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17-Mile Drive from Monterey to Carmel

“The Monterey Peninsula is the greatest meeting of land and sea that nature has produced.”

Robert Louis Stevenson

The 17-Mile Drive in Monterey has long been praised as the most beautiful stretch of road in California, and quite possibly all the world. From its origin in Pacific Grove, the clearly marked 17-Mile Drive winds through coastline, golf courses, mansions, cypress forests, and truly awe-inspiring sections of California’s geography to its conclusion in Carmel by the Sea. Here is a summary of what you will see if you decide to tour the 17-Mile Drive. If you are intrigued, we’ve included a more detailed description of each 17-Mile Drive stop from Monterey to Carmel below.

Highlights of Monterey’s 17-Mile Drive

There are so many highlights that this famous road could be called the “ultimate 17-Mile Drive of California”. Allow plenty of time to immerse yourself in its wonders. And don’t resist the temptation to jump out and explore (with camera in hand) the amazing sights along the way.

Homes of the rich and famous. The route travels through elegant Pebble Beach, CA, renowned for its celebrity residents. Often hidden behind signature cypress trees and private fences, their grandiose mansions sell for many millions of dollars and often blend perfectly into the stunning landscape.

Unforgettable ocean views. The most beautiful feature of the route is the access it provides to incredible beach views at stops like Stillwater Cove, Seal Rock and Spanish Bay. Turbulent waters, craggy rocks, and misty white waters create mile after mile of tantalizing shoreline.

Native wildlife. The variety of wildlife to be spotted on the 17-Mile Drive is amazing. Many species of shorebirds make their roost at Bird Rock. Harbor seals and otters swim searching for food in thick kelp beds. Black-tail deer can be caught scampering across the more forested parts of 17-Mile Drive.

Instagram-worthy trees. The Lone Cypress Tree has sat on its cliff-tip perch for 250 years. It is a must-see attraction. There will be easy access to Crocker Grove, a 12-acre sanctuary protecting the oldest and rarest Monterey Cypress trees.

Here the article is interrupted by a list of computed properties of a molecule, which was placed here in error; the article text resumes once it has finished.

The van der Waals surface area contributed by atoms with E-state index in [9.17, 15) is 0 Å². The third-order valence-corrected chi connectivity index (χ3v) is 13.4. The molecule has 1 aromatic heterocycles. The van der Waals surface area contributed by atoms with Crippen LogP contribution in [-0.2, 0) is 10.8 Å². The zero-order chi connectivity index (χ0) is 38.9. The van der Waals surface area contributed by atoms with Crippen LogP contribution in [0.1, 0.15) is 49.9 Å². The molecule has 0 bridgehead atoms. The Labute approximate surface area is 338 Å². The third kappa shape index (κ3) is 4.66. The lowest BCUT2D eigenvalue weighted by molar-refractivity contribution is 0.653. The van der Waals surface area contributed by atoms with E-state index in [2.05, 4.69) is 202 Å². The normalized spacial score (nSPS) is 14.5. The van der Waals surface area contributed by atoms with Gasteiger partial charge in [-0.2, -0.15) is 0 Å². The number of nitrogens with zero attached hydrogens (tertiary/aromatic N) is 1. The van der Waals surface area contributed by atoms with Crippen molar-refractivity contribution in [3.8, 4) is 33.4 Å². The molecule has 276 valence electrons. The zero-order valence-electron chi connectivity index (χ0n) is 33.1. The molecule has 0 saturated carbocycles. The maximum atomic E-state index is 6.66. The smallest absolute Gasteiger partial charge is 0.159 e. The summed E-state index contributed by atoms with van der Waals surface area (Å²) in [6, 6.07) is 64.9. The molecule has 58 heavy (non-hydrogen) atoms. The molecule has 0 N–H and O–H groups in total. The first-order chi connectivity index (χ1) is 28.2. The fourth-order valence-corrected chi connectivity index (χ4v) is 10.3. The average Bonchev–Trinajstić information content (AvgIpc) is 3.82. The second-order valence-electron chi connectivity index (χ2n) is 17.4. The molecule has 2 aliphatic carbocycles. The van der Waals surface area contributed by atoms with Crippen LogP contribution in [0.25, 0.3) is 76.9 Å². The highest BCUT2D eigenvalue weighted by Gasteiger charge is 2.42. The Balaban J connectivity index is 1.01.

Hallowed grounds. There are six world-renowned courses along the 17-Mile Drive: Pebble Beach, Links at Spanish Bay, Spyglass Hill, Cypress Point, Poppy Hills, and Del Monte. The courses are popular with visitors and frequently hold celebrity golf tournaments.

Want to learn more about things to do in the Monterey Bay area? Check out our blog here.

In the next section we’ll describe each of the 17-Mile Drive stops from start to finish. Then, we answer these questions covering what you should know before you go:

  • How do you get to 17-Mile Drive from San Francisco?
  • How do you get to the 17-Mile Drive from Los Angeles?
  • Where is the best starting point for the 17-Mile Drive?
  • How long does it take to do 17-Mile Drive?
  • How many stops are there on the 17-Mile Drive?
  • What does it cost to take the 17-Mile Drive in Monterey?
  • When is the best time to take the 17-Mile Drive in Monterey?
  • Are there restaurants on the 17-Mile Drive?
  • Where can you picnic along the 17-Mile Drive?
  • What should you bring along when taking the 17-Mile Drive?
  • What is the weather like on the 17-Mile Drive?
  • Where can you get a map of the 17-Mile Drive?
  • What is the history of the 17-Mile Drive in Monterey?

All 17-Mile Drive Stops from Monterey to Carmel

To whet your appetite, here is a summary of the must-see vistas and points of interest along the 17-Mile Drive route when entering from the Pacific Grove gate. Note: you can also do the drive in reverse order by starting from the Samuel F. B. Morse gate off the California State Route 1.

Shepherd’s Knoll

Offers a breathtaking, panoramic view looking down on Monterey Bay. The spot is named for Abraham D. Shepard who built the upper, forested route of 17-Mile Drive.